Where stores were looted and police cars burned two days before, almost a quarter-million Los Angeles Lakers fans hailed the new NBA champions Wednesday in an adoring sea of purple and gold.
They heard speeches from the mayor, promises of more titles and a pledge from their biggest star to try to undo some of the damage from Monday night's violence.
"The other night after the game, a couple of bad things happened, a couple of people trashed two police cars," Shaquille O'Neal said. "So on behalf of the Lakers and (coach) Phil Jackson, we're going to get them two new police cars."
"We want to say that when we get one (championship) next year, we just want to be safe, we want everybody to be safe and do the right thing because we're going to get one next year, too."
The fans roared, and said the outbreaks of crime after the title clincher seemed far away.
"I had no reservations at all about coming out today," said Dorothy Rhan, a member of the enthusiastic crowd stretching nine blocks to the Lakers' home at the Staples Center.
"I love it. It's wonderful," Rhan said. "L.A. has it's unity now and it's all due to the Lakers."
A mob looted stores, smashed windows and torched police cars and news vans outside the arena after the Lakers defeated the Indiana Pacers 116-111 for the NBA crown. Eleven people were arrested and four police officers were hurt.
Police vowed zero tolerance for parade violence and a highly visible force of more than 300 officers was stationed along Figueroa Street to keep the peace. Reinforcements were on hand nearby as a precaution.
There were no arrests and no trouble reported.
"This is a festive event. If there was some type of problem, we'd be ready," police Lt. Horace Frank said. He estimated the crowd at about 200,000.
Jackson got a huge ovation when he joined the Lakers on stage outside the Department of Water and Power building prior to the parade kickoff. At least seven helicopters buzzed overhead.
"We appreciate this a lot. This is for the city of L.A. We are starting a new millennium right now," Jackson said. Signs in the crowd called it a "new Phillennium."
Mayor Richard Riordan declared it Laker Day in the city celebrating its first NBA championship in 12 years and a skywriting plane spelled out "LA Lakers" overhead.
"What a great day," Riordan said to the wildly cheering throng. "You are the first champions of the 21st century, the start of a great dynasty. But most of all, you are No. 1 in the hearts of all Angelenos."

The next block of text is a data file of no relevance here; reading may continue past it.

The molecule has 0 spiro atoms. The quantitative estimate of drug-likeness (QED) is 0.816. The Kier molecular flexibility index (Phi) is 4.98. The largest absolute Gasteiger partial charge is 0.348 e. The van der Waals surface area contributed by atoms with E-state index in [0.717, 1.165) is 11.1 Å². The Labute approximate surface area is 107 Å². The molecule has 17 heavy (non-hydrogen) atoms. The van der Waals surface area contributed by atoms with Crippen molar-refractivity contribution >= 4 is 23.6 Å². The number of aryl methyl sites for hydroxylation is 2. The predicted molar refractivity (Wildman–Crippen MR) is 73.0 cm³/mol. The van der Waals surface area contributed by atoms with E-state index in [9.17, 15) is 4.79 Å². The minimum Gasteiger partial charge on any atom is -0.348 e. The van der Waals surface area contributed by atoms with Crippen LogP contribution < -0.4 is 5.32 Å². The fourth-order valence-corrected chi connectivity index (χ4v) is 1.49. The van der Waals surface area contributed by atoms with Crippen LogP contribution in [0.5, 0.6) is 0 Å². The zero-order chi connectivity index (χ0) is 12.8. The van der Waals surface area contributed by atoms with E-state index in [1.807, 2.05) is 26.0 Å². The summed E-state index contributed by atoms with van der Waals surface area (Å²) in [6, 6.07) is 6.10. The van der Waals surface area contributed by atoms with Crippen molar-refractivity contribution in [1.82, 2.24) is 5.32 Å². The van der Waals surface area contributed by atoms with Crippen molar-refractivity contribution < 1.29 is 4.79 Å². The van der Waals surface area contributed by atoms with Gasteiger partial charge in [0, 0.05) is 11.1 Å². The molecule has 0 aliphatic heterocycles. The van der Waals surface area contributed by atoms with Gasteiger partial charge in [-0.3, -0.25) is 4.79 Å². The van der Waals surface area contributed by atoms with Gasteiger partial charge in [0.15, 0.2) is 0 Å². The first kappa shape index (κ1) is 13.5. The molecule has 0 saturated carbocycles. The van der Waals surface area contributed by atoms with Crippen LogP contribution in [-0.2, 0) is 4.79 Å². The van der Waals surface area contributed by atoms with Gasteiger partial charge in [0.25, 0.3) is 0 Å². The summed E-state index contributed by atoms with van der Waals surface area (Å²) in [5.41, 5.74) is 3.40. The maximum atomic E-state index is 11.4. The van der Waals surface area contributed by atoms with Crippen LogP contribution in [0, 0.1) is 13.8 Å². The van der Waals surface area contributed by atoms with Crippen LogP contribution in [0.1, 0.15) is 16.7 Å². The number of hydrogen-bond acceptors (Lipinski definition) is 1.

Then, it was time for O'Neal, te 7-foot-1 center who swept Most Valuable Player honors in the regular season, the All-Star Game and the playoffs.
"I cannot hear you all," the gum-chomping O'Neal said, egging on the crowd as it chanted "MVP! MVP! MVP!"
O'Neal also declared that his era as "The Big Aristotle," spouting philosophy in lockerroom interviews, was over.
"I want to be known as 'The Big Shakespeare,"' he said. "Because it was Shakespeare that said, 'Some men are born great, some achieve greatness, some have greatness thrust upon them,' and it was great doing it this year for the city and for everybody else. And we're going to try to get one next year. I love you."
Fans had staked out prime spots along the parade route during the night and several thousand were on hand by dawn. By the 11:15 a.m. start of the parade, people squeezed 20 and 30 deep on Figueroa.
Sunshine bathed the jubilant crowd on the first full day of summer. Many wore purple-and-gold Lakers colors and hoisted signs reading "Honk for Kobe Bryant," "Lakers rule 2000," "AC Green, Will you marry me?" and "Bling Bling."
"Bling Bling" was O'Neal's explanation for the sound made when light bounces off a diamond NBA championship ring.
Five open-air, double-deck buses carried the team, politicians, family members and the Lakers Girls down Figueroa through a blizzard of confetti. Players blew kisses, fans blew horns. Everyone waved, smiled and cheered.
One sign spanning a bridge read, "It's only the beginning!"
The largest crowd assembled outside the Staples Center for a post-parade ceremony. Spectators jammed parking lots for a glimpse of their NBA heroes.
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